Please use this identifier to cite or link to this item:
Title: [Ca2+] and [SO2- 4] in Phanerozoic and terminal Proterozoic seawater from fluid inclusions in halite: the significance of Ca-SO4 crossover points
Authors: Weldeghebrial, MF
Lowenstein, TK
García-Veigas, J
Cendón, DI
Keywords: Seawater
Water chemistry
Issue Date: 15-Sep-2022
Publisher: Elsevier
Citation: Weldeghebriel, M. F., Lowenstein, T. K., García-Veigas, J., & Cendón, D. I. (2022). [Ca2+] and [SO2− 4] in Phanerozoic and terminal Proterozoic seawater from fluid inclusions in halite: The significance of Ca-SO4 crossover points. Earth and Planetary Science Letters, 594, 117712. doi:10.1016/j.epsl.2022.117712
Abstract: Chemical analyses of 2,618 (1,640 new and 978 published) fluid inclusions in marine halite were used to define paleoseawater [Ca2+] and [SO2- 4] over the past 550 million years (Myr). Three types of fluid inclusion brine chemistries were recognized based on measured [Ca2+] and [SO2- 4]: (1) SO4-rich with [SO2- 4] ≫ [Ca2+]; (2) Ca-rich with [Ca2+] ≫ [SO2- 4]; and (3) Ca-SO4 crossover points with [Ca2+] ≈ [SO2- 4]. The SO4-rich and Ca-rich fluid inclusion chemistries oscillated twice in the terminal Proterozoic and Phanerozoic. Transitions between SO4-rich and Ca-rich seas, here called "Ca2+ -SO2- 4 crossover points” occurred four times: terminal Proterozoic–Early Cambrian (544–515 Ma), Late Pennsylvanian (309–305 Ma), Triassic–Jurassic boundary (∼200 Ma), and Eocene–Oligocene (36–34 Ma). New fluid inclusion analyses using laser ablation-inductively coupled plasma-mass spectrometry better defined the [Ca2+] and [SO2- 4] in seawater at the Late Pennsylvanian and Eocene–Oligocene crossover points and the timing of the Triassic–Jurassic crossover point. Crossover points coincide with shifts in seawater Mg2+/Ca2+ ratios, the mineralogies of marine non-skeletal carbonates and shell building organisms (aragonite vs. calcite) and potash evaporites (MgSO4 vs. KCl types). Phanerozoic and terminal Proterozoic trends in seawater [Ca2+] and [SO2- 4] also coincide with supercontinent breakup, dispersal, and assembly cycles, greenhouse–icehouse climates, and modeled atmospheric ρCO2. Paleoseawater [Ca2+] and [SO2- 4] were calculated from the fluid inclusion data using the assumption that the [Ca2+] × [SO2- 4] ranged from 150 to 450 mmolal2, which is 0.5–1.5 times the [Ca2+] = 11 × [SO2- 4] = 29 product in modern seawater (319 mmolal2). Two additional end-member scenarios, independent of the [Ca2+] × [SO2- 4] = 150–450 mmolal2 assumption, were tested using constraints from fluid inclusion [Ca] and [SO4]: (1) constant [SO2- 4] = 29 mmolal as in modern seawater, and variable [Ca2+], and (2) constant [Ca2+] = 11 mmolal as in modern seawater and variable [SO2- 4]. Mg2+/Ca2+ ratios calculated from the three scenarios were compared to independent data on the Mg2+/Ca2+ ratios from skeletal carbonates (echinoderms and corals) and mid-ocean ridge flank calcite veins. Constant [Ca2+] of 11 mmolal is unlikely because this relatively low concentration generated unreasonably low seawater [SO2- 4] during most of the past 550 Myr and high Mg2+/Ca2+ ratios compared to independent data. Constant [SO2- 4] of 29 mmolal produced unreasonably high seawater [Ca2+] and lower Mg2+/Ca2+ ratios than those derived from fluid inclusions, echinoderms, corals, and calcite veins. Variable [Ca2+] and [SO2- 4] showed the best agreement with the Mg2+/Ca2+ ratios derived from fluid inclusions, echinoderms, corals, and calcite veins. © 2022 Elsevier B.V.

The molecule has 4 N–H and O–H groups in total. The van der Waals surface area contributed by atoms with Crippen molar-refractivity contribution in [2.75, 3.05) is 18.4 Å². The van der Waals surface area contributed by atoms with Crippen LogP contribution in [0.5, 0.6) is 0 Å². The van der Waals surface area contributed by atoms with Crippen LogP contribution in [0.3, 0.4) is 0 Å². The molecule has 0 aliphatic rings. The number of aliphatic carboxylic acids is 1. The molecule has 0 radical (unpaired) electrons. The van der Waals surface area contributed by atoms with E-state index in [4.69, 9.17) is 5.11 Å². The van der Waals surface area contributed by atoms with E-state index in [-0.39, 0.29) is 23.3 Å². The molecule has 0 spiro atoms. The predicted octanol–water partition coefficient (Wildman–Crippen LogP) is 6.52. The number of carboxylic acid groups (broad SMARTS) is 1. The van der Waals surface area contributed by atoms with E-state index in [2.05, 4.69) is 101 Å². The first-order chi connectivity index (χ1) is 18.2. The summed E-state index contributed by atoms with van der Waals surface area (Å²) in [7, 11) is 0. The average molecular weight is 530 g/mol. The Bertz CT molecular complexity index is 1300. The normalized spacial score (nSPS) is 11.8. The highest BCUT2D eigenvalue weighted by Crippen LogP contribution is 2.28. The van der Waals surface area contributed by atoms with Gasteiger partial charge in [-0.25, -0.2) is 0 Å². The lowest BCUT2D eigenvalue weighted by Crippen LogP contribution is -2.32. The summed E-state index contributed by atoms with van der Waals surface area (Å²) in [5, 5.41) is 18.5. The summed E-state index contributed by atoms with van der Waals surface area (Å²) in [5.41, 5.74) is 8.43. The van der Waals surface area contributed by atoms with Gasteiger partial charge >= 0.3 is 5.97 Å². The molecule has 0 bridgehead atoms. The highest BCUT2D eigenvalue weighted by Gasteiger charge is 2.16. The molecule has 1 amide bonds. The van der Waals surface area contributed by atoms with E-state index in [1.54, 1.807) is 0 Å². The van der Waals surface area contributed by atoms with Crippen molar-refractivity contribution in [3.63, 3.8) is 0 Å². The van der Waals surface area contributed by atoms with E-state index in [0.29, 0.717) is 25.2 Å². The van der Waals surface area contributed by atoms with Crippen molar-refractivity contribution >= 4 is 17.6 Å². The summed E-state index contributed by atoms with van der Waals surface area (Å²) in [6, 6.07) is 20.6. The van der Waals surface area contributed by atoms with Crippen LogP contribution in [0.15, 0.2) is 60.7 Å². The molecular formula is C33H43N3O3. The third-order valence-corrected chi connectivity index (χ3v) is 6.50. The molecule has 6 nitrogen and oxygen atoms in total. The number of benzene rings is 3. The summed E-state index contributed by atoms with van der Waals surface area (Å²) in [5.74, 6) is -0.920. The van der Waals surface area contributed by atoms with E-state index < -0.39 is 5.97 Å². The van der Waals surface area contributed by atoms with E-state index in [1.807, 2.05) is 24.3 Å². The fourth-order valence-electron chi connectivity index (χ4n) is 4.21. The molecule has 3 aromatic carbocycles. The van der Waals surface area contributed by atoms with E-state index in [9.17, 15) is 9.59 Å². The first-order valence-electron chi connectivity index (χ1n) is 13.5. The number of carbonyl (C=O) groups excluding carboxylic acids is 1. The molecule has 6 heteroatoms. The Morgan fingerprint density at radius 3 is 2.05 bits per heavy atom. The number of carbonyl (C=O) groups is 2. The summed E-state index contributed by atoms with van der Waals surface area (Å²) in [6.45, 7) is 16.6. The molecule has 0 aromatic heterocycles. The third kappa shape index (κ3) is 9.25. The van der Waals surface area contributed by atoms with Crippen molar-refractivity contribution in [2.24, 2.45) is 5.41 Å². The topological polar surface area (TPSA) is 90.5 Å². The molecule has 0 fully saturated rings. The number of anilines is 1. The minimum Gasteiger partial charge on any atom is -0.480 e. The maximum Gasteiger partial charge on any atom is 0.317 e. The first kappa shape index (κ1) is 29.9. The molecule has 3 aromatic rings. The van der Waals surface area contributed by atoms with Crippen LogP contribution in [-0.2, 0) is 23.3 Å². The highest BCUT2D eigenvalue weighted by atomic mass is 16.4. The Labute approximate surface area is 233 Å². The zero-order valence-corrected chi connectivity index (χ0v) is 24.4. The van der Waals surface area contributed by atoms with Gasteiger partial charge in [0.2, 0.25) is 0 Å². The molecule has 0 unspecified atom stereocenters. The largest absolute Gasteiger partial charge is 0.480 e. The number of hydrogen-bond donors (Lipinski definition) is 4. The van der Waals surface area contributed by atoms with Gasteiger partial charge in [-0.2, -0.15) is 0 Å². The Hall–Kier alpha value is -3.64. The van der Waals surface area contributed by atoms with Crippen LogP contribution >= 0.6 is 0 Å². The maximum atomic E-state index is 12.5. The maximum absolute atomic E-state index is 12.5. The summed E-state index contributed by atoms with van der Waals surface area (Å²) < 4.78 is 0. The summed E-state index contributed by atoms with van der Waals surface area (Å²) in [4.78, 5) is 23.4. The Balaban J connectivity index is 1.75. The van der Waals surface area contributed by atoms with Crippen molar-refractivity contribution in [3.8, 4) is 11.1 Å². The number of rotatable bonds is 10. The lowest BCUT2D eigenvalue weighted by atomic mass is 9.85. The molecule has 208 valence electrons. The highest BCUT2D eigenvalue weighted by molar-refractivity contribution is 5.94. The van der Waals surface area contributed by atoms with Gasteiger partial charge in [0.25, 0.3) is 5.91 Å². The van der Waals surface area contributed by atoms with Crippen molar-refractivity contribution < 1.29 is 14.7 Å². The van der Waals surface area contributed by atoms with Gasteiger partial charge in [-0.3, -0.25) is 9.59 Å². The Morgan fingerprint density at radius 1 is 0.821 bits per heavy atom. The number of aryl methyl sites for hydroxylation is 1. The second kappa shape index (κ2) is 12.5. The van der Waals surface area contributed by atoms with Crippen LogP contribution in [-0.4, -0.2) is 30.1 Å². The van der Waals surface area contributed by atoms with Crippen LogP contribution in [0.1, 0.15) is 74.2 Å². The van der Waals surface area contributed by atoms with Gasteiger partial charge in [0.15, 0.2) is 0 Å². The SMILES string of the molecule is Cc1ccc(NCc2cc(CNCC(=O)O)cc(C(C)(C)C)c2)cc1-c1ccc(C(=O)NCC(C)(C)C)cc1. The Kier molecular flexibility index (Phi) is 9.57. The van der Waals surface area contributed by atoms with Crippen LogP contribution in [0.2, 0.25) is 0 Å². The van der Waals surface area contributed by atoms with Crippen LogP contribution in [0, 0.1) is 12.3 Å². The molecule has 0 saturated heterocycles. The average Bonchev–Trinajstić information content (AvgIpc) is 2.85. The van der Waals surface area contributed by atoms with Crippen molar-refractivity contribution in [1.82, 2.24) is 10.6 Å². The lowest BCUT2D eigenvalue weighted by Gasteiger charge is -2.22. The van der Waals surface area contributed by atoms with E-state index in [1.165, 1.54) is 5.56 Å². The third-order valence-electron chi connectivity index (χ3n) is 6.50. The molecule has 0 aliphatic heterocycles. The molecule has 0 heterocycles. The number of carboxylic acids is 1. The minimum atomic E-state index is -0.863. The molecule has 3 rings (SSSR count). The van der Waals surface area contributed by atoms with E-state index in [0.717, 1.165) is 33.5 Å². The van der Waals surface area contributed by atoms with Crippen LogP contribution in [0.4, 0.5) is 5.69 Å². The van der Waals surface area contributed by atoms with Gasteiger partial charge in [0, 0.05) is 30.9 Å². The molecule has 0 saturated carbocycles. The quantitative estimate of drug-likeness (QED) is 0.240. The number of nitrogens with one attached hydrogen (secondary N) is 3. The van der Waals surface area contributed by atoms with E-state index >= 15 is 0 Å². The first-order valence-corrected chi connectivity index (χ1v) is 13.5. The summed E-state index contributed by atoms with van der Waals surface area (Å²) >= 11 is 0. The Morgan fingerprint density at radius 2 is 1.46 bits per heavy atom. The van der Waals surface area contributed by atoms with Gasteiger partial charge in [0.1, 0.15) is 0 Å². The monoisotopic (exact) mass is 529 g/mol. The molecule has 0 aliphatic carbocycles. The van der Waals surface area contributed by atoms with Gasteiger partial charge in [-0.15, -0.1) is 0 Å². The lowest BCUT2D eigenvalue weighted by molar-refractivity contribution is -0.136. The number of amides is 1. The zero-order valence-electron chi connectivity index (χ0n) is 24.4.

ISSN: 0012-821X
Appears in Collections:Journal Articles

Files in This Item:
There are no files associated with this item.

Items in DSpace are protected by copyright, with all rights reserved, unless otherwise indicated.